Comment   |  Flag   |  Feb 08, 2012 from San Francisco, CA

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Steve Casull Level 13

Tim, No. The dividend stream will not be identical. Frankly, if two different mutual funds ever returned the same dividends it would be weird. Supernatural weird. It would require both managers of the two funds to have purchased exactly the same amount of each companies stock at the same time always, and also sell the same amount of the same companies stocks at the same time. All this among 500 different company stocks. Let me be blunt. There is a reason why the SMALL PRINT below every mutual fund brochure says "past performance is not indicative of future performance". If you are comparing returns of mutual funds, you are looking at "past performance". Period. Do not get caught up in the math. Find a LOW FEE advisor that also specializes in showing you how to save you money on your personal life quest. Are you selling a home, for example. Don't use a real estate agent. Let the buyer's agent become your ally, thus saving ONE OF THE COMMISSIONS typically involved. This also allows you to whittle the price down the potential 3% you are saving. Now tell me, how many advisors have told you that? It's time for Advisors to become Advisors not salespeople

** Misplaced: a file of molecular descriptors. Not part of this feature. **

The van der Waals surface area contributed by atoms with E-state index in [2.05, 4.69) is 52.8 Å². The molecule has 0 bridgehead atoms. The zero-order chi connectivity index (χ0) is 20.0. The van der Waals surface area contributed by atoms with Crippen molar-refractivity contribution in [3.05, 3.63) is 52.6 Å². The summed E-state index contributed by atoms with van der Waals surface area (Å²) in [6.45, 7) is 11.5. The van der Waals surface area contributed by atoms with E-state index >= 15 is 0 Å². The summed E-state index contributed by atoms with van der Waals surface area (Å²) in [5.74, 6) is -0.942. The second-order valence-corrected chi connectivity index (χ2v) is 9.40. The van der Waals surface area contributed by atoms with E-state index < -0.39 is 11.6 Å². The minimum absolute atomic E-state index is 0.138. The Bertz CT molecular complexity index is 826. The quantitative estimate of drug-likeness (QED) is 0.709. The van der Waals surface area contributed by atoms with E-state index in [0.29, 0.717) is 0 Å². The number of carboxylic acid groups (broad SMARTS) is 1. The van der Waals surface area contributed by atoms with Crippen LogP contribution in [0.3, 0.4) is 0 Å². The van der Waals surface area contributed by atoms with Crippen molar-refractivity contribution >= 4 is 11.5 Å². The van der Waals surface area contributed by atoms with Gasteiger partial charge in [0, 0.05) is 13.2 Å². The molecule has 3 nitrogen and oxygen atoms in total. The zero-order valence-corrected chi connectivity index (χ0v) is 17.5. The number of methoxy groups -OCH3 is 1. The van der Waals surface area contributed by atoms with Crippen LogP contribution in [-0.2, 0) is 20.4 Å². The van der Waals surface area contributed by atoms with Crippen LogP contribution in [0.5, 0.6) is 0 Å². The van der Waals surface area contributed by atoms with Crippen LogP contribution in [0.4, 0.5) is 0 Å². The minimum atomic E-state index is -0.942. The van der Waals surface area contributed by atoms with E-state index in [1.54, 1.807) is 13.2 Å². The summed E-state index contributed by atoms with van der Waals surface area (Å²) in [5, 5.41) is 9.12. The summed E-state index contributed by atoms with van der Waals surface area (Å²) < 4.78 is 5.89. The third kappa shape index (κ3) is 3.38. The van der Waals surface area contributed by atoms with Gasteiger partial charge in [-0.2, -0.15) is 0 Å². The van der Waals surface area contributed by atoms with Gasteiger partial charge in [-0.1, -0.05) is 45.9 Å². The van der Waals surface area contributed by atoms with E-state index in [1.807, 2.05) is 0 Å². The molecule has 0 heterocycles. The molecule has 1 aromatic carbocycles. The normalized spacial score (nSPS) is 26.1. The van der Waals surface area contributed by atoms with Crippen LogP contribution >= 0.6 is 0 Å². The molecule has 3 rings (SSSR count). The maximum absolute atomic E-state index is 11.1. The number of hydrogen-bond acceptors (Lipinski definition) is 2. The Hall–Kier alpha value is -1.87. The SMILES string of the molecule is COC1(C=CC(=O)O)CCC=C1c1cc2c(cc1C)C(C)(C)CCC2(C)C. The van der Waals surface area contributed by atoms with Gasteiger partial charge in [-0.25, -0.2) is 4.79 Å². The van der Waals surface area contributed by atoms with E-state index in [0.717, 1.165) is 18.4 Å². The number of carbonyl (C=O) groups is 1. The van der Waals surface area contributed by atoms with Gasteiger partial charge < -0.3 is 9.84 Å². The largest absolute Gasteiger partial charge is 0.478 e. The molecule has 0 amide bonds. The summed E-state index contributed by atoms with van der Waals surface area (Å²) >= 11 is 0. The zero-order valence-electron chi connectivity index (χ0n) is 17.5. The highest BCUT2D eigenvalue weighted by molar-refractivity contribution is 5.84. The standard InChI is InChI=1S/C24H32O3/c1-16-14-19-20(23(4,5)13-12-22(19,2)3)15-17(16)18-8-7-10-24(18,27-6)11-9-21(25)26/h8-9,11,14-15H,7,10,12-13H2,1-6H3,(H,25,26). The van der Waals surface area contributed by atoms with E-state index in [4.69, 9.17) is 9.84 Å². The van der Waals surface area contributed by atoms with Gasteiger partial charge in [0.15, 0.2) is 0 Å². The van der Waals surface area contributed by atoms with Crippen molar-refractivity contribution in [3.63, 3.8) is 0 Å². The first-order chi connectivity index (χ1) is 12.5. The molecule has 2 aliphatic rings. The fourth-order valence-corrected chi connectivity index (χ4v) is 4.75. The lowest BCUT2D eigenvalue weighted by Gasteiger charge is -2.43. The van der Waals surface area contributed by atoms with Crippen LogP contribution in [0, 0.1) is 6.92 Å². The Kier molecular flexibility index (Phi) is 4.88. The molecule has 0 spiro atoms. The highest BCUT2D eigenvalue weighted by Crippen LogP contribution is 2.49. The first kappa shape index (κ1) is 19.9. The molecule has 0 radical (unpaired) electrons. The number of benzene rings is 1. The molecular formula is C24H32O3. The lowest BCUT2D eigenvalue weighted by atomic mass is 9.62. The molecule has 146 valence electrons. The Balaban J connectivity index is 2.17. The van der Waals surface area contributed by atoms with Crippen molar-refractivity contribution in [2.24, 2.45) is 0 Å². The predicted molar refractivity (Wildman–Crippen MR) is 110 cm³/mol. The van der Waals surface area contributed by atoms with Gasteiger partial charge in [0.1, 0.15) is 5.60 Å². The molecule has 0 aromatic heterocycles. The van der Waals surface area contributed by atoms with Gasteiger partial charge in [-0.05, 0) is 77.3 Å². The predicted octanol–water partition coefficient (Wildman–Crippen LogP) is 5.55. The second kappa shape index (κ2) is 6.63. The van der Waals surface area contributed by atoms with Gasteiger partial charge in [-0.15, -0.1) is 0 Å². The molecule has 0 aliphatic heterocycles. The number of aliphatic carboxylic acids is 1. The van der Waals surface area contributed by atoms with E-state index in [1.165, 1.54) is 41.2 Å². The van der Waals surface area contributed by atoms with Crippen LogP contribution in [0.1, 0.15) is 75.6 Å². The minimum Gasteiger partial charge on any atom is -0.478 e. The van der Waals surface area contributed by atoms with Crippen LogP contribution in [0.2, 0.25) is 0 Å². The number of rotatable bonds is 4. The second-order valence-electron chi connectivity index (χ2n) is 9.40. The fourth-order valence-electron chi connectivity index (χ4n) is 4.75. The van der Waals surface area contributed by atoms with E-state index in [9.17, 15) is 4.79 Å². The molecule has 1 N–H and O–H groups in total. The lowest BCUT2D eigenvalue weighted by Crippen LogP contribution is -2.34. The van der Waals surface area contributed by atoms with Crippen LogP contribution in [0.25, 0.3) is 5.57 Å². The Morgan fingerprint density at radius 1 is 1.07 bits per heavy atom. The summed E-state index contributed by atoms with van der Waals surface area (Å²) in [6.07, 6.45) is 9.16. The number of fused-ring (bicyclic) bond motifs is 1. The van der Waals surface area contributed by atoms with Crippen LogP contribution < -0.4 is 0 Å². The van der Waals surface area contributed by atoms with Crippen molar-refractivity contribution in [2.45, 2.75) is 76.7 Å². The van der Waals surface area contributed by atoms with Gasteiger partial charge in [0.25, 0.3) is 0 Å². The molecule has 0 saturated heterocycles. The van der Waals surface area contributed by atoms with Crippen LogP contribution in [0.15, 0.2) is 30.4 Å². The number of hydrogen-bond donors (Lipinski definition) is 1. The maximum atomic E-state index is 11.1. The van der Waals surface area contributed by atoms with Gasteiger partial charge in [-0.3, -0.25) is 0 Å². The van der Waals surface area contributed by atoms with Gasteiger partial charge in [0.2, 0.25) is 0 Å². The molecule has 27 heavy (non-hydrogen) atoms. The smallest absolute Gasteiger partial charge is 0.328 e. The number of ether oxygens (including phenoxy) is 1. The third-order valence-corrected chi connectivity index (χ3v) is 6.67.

Comment   |  Flag   |  Feb 09, 2015 from South Jordan, UT

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Dividends from the companies held by a stock index fund can either be used by the fund to pay their expenses or paid out and it varies by fund.

Also, an index fund rarely owns every stock in the index. Since most indexes use weight each company's share of the index by the total vaue of shares outstanding (market capitalization), most funds only own the larger companies in the index and still track the index closely.

The two main things you want to look at in an index fund are fees and 3-5 year performance vs. the index and similar index funds. If you're really analytical there are other things too, but for most people, those two will suffice. The Vanguard funds are very hard to beat in that regard.

Comment   |  Flag   |  Apr 09, 2015 from Charlotte, NC